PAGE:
Back to School Blog

Facebook has opened up my old world again.  I’ve been down in Texas for over fifteen years – and mostly thrilled to be here.  Sure, there’s the heat.  Sure, there’s the humidity.  Sure, there are the mosquitoes big enough to carry guns.  (But, they’re not able to qualify to carry concealed, so it’s all good.  I mean, where would they be able to conceal them anyway?  They are mosquitoes…but I disgress…)

The thing is, in Texas, the school year doesn’t start in September.  It starts in August.  It used to start in mid or early August, but now it waits until the last or next to last week of the month.  Still, at first it was weird to get used to.  I grew up being able to pick out something to wear for my first day of school that might involve jeans or even – gasp! – long sleeves!  Not so much down here where it’s still hitting 100 degrees of higher when the call to the classroom comes out.

Here it is now, the day after Labor Day, and suddenly people I knew once upon a time – and, most importantly, don’t mind knowing again – start posting up pictures and messages of kids going back to school up in the not-so-great not-so-white north. (Sorry, NJ just doesn’t have it going on!)

It’s weird, like looking through an old times Sears catalog that’s selling buggies and gingham fabric. The concept of school starting in September seems like something out of the past. In my mind, that was when school *used* to begin, way back when. When I left the state, I left the school year behind, too, and assumed it changed like I had. No more September to June. Now it should be August to May. It’s like when I pull up the weather for Maplewood.  It’s cold up there! And somehow my brain has decided that we should share the weather, so it always comes with that moment of shock – 60 degrees? How can it be 60 degrees? It’s not December yet! My now Tex-ified brain thinks.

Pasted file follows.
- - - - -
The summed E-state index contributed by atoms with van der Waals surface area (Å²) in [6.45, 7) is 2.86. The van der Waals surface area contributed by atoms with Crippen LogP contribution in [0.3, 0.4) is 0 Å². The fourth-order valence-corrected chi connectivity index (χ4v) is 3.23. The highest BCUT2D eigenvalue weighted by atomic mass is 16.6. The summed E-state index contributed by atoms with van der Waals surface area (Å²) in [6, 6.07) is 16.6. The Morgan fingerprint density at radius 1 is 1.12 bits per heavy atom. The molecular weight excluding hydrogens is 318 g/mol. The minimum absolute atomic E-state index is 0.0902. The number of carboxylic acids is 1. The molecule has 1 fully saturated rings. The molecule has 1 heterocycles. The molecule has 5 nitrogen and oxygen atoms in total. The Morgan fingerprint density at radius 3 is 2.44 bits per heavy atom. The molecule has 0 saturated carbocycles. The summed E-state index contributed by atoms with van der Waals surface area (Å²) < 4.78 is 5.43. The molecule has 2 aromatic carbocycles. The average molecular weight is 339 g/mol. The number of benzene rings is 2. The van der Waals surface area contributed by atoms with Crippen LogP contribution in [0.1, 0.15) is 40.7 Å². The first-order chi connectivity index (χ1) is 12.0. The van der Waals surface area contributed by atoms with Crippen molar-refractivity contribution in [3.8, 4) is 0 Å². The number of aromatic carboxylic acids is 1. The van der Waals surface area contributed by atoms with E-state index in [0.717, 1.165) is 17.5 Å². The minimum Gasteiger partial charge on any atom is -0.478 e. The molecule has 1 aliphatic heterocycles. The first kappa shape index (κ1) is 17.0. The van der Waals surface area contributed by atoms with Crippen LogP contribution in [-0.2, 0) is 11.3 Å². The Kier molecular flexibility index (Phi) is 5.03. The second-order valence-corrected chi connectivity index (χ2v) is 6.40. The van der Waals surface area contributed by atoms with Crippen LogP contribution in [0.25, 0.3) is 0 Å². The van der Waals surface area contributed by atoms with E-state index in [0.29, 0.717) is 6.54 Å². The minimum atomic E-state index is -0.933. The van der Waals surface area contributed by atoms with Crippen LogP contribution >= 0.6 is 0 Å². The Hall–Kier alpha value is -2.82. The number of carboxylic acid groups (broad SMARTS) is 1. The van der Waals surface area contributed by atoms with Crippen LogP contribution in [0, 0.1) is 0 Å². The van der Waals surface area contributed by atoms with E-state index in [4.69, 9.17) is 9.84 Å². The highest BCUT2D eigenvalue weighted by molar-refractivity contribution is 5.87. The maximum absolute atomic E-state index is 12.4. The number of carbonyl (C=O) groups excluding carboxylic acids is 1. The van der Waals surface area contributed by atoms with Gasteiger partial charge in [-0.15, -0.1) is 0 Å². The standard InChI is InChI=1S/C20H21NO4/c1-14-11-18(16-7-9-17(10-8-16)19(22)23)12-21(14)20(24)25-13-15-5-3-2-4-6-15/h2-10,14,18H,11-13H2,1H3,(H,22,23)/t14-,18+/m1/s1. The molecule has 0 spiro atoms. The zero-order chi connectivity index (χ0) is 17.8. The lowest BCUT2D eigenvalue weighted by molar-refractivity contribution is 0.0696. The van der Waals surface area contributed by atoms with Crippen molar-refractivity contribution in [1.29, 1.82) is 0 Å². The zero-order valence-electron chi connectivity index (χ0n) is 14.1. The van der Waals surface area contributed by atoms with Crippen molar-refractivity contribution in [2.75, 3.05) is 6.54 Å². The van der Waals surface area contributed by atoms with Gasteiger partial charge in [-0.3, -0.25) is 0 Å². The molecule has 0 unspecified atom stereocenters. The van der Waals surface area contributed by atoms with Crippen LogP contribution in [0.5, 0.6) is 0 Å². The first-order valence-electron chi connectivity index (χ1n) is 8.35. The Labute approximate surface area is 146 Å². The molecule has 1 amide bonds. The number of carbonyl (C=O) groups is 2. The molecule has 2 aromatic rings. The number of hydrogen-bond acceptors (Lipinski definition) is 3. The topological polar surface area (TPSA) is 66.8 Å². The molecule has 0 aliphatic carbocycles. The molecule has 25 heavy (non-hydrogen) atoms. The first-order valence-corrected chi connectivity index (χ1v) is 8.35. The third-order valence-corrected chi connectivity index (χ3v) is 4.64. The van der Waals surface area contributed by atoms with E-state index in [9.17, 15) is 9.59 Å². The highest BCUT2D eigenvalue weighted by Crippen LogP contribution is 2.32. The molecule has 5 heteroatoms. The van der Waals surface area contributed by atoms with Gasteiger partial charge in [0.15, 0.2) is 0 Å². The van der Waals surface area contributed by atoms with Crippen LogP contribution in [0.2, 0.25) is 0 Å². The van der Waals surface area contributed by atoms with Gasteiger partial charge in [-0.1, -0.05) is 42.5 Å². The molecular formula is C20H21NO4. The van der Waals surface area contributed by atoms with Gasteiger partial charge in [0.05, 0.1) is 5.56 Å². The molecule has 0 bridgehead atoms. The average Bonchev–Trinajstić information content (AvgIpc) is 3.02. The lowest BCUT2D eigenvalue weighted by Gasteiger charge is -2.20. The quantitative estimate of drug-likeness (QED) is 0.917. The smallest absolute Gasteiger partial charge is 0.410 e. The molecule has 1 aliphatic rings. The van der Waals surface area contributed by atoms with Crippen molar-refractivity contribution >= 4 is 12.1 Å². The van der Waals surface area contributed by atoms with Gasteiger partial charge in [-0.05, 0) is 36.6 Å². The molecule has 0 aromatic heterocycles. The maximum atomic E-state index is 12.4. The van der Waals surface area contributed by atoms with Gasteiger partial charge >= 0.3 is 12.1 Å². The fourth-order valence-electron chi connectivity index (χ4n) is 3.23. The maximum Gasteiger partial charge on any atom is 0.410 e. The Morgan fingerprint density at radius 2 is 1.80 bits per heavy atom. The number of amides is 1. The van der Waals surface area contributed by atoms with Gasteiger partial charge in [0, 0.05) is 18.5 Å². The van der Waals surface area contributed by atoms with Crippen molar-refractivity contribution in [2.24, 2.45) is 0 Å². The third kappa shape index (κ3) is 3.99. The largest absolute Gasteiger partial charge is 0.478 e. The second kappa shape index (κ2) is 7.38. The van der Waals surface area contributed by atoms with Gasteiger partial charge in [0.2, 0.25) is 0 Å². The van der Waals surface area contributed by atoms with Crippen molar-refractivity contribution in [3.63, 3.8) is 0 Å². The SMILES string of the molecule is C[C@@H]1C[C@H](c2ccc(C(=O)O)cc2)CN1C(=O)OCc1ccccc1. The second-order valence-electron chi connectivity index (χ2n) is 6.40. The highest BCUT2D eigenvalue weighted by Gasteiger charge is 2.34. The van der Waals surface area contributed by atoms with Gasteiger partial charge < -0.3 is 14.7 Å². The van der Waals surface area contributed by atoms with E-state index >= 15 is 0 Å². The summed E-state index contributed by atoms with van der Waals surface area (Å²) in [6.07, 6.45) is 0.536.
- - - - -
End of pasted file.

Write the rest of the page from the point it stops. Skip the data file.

Anyway, to stay on point: back to school.

As a perpetual student myself, and one who teaches and takes classes year round, you’d think that the old back to school vibe would be wasted on me. Yet I still get caught up in the excitement, thrilled to buy notebooks and pens for virtual classes that don’t need them. Maybe that’s what’s really missing from the newfangled online education – no more pencils, no more books…

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